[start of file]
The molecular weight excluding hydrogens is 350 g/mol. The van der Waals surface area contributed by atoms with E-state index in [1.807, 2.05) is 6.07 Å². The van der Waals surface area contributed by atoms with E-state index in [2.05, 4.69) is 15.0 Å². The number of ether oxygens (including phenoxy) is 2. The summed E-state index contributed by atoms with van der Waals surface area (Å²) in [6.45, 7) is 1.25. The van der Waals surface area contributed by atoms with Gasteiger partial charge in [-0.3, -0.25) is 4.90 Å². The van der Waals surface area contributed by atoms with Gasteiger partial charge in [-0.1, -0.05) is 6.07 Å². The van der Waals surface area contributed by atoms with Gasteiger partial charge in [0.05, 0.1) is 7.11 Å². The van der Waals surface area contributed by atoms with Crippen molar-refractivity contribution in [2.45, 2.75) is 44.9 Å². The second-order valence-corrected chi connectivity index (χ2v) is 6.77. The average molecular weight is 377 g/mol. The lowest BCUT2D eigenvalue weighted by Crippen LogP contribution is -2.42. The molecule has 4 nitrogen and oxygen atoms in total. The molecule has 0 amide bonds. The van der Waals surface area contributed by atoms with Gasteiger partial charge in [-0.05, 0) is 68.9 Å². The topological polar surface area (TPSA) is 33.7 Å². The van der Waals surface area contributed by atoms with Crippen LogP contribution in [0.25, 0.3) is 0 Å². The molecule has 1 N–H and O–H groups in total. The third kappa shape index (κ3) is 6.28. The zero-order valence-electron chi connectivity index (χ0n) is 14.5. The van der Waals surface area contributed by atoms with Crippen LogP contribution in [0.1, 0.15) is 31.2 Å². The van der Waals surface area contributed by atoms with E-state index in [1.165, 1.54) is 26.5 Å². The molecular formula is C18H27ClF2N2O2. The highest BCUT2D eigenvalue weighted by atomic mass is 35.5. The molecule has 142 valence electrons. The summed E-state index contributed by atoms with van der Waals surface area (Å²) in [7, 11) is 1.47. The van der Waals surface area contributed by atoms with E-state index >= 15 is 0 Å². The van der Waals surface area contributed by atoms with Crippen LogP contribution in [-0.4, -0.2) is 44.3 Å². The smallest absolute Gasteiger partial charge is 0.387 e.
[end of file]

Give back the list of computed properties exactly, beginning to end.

The molecular weight excluding hydrogens is 350 g/mol. The van der Waals surface area contributed by atoms with E-state index in [1.807, 2.05) is 6.07 Å². The van der Waals surface area contributed by atoms with E-state index in [2.05, 4.69) is 15.0 Å². The number of ether oxygens (including phenoxy) is 2. The summed E-state index contributed by atoms with van der Waals surface area (Å²) in [6.45, 7) is 1.25. The van der Waals surface area contributed by atoms with Gasteiger partial charge in [-0.3, -0.25) is 4.90 Å². The van der Waals surface area contributed by atoms with Gasteiger partial charge in [-0.1, -0.05) is 6.07 Å². The van der Waals surface area contributed by atoms with Gasteiger partial charge in [0.05, 0.1) is 7.11 Å². The van der Waals surface area contributed by atoms with Crippen molar-refractivity contribution in [2.45, 2.75) is 44.9 Å². The second-order valence-corrected chi connectivity index (χ2v) is 6.77. The average molecular weight is 377 g/mol. The lowest BCUT2D eigenvalue weighted by Crippen LogP contribution is -2.42. The molecule has 4 nitrogen and oxygen atoms in total. The molecule has 0 amide bonds. The van der Waals surface area contributed by atoms with Gasteiger partial charge in [-0.05, 0) is 68.9 Å². The topological polar surface area (TPSA) is 33.7 Å². The van der Waals surface area contributed by atoms with Crippen LogP contribution in [0.25, 0.3) is 0 Å². The molecule has 1 N–H and O–H groups in total. The third kappa shape index (κ3) is 6.28. The zero-order valence-electron chi connectivity index (χ0n) is 14.5. The van der Waals surface area contributed by atoms with Crippen LogP contribution in [0.1, 0.15) is 31.2 Å². The van der Waals surface area contributed by atoms with E-state index in [1.165, 1.54) is 26.5 Å². The molecular formula is C18H27ClF2N2O2. The highest BCUT2D eigenvalue weighted by atomic mass is 35.5. The molecule has 142 valence electrons. The summed E-state index contributed by atoms with van der Waals surface area (Å²) in [7, 11) is 1.47. The van der Waals surface area contributed by atoms with E-state index >= 15 is 0 Å². The van der Waals surface area contributed by atoms with Crippen LogP contribution in [-0.4, -0.2) is 44.3 Å². The smallest absolute Gasteiger partial charge is 0.387 e.